Jennifer Kincaid is on her way to a writer’s retreat in Colorado when her rental car gets stuck and she’s saved by an attractive stranger in the mountains just before an avalanche hits. Catherine Ryan-Barrett reluctantly saves Jennifer, giving her food and shelter at her cabin, disappointed she has to give up her winter solitude until the nearby road reopens a couple of months later.
Jennifer has no idea that Ryan is a reclusive heiress and writer who was at the centre of a publishing scandal a decade earlier when her authorship of a Pulitzer prize winner was called into question. All Jennifer knows is that as the weeks go by, she wants to know more about the taciturn woman sharing her home. Ryan, used to enjoying her own company and avoiding the notoriety of her family name, knows it isn’t wise to fall for a naive woman who’s involved with a man back in Santa Fe.
When spring comes, they part with one hell of a kiss and neither of them can stop thinking about the other. Can anything happen between them when their lives are so different?
The characters are well written and I enjoyed reading from each of their perspectives.
Jennifer was raised by deeply religious grandparents and had never considered the possibility she could be attracted to a woman. While not religious herself, this book is part of her journey of learning who she is and what she wants, separate from their Evangelical programming. She’s good, kind, and has a solid head on her shoulders.
A cynic used to women only being interested in her family’s status, Ryan has her own arc as she learns how to make space for someone else in her life.
Reese and Morgan are characters from another novel and appear as Ryan’s only friends in the nearest town. I liked them so much that I want to read their story.
The Writing Style
The story is well written and the pacing is good.
Sara Hawthorne’s reading of the audiobook is excellent and worth listening to.
I like the relationship building from grudging roommates to friends to more. The celebrity recluse and toaster oven tropes also worked well for me.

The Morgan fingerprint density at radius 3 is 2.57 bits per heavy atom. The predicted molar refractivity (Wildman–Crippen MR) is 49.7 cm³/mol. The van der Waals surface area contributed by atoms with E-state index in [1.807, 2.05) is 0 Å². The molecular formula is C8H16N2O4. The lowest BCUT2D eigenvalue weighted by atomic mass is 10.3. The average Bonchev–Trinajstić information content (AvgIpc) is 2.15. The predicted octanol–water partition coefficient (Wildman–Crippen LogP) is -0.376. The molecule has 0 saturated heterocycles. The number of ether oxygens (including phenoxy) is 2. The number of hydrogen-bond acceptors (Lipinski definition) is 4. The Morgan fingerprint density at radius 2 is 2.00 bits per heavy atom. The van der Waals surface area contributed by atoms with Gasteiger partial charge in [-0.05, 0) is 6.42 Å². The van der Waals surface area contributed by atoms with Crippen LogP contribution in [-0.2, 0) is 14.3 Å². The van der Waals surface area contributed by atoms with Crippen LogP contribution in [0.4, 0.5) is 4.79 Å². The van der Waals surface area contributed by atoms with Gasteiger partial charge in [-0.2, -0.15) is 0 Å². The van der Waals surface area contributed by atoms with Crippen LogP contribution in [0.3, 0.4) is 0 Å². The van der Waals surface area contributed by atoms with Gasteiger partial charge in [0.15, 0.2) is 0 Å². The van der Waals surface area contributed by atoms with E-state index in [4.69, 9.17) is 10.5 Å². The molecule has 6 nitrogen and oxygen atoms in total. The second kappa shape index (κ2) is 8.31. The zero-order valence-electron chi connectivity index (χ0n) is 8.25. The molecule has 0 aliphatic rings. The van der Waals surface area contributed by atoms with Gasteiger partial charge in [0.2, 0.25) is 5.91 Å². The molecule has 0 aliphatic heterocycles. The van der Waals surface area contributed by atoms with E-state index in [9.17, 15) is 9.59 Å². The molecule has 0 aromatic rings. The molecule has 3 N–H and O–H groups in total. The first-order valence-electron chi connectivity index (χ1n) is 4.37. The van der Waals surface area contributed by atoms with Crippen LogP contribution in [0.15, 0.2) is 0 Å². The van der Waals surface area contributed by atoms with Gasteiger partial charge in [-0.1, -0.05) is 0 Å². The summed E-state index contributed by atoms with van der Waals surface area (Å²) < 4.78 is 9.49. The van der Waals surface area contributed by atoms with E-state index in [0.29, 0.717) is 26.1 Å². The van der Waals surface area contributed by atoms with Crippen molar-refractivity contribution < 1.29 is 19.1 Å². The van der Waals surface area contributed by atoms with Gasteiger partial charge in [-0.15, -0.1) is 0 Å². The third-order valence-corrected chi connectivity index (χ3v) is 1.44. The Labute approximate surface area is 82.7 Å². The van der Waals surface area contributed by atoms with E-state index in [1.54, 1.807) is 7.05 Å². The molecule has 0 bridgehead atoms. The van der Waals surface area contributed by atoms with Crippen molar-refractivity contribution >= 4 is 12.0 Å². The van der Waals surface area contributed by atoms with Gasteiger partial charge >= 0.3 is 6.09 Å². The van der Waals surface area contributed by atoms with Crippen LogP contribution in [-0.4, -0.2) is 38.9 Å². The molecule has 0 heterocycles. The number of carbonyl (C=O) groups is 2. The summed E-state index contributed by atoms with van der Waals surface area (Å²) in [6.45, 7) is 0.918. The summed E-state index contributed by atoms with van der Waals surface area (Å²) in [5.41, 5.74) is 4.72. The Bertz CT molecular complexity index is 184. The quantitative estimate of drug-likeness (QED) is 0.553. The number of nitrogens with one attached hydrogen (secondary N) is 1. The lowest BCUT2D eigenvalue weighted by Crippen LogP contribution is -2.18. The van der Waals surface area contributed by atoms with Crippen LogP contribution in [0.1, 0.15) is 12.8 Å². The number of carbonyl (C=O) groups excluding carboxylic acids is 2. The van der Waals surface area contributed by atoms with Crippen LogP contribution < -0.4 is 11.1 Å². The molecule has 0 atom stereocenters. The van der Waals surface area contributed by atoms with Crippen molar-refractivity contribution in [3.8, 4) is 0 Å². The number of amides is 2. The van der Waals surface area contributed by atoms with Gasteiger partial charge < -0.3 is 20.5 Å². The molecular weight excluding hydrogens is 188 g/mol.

Without spoiling anything by giving specifics, Ryan’s brother is a creep and that didn’t add to the story for me.
This was a perfect book to listen to over a few wintry days. I’ll be checking out more by this author in the future.
Excerpt from Snow Falls by Gerri Hill
“What about this helicopter rescue you mentioned?”
Ryan shrugged. “Up this high, they’d have to wait for optimal wind conditions. But since it’s not a medical emergency, I’m not sure what kind of priority you’d have. It would be fairly expensive too.”
“I see. So, I’m really stuck then.”
“You’re really stuck.”
“But you are intentionally stuck. Right? I mean, you said your Jeep road was covered with snow until May.”
“Well, like I said, I’m—”
“A recluse. Right,” Jen said. “So what’s your story?”
Ryan froze, not able to meet her eyes. After spending nearly ten years hiding from the public, only now was she beginning to feel almost normal. Well, as normal as living a solitary life can be. She had no wish to relive the humiliation of the controversy that broke out after the Pulitzer. But instead of telling Jen to mind her own business, she feigned indifference.
“There has to be a story. You’re living up here, isolated. Intentionally, it seems. I mean, letting yourself get snowed in and all.”
Ryan tapped her fingers against her cup, trying to appear disinterested. “I told you, I don’t like people.”
Jen smiled. “You forget. I’ve researched all this crap to death. I just don’t like people is not a reason for all this,” she said, waving her hands at the cabin. “Hermits—or a recluse, as you prefer—want to remove themselves from society. They just want to disappear.”
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ISBN number: 9781594933165
Publisher: Bella Books
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Note: I received a free review copy of Snow Falls by Gerri Hill. No money was exchanged for this review. When you use our links to buy we get a small commission which supports the running of this site.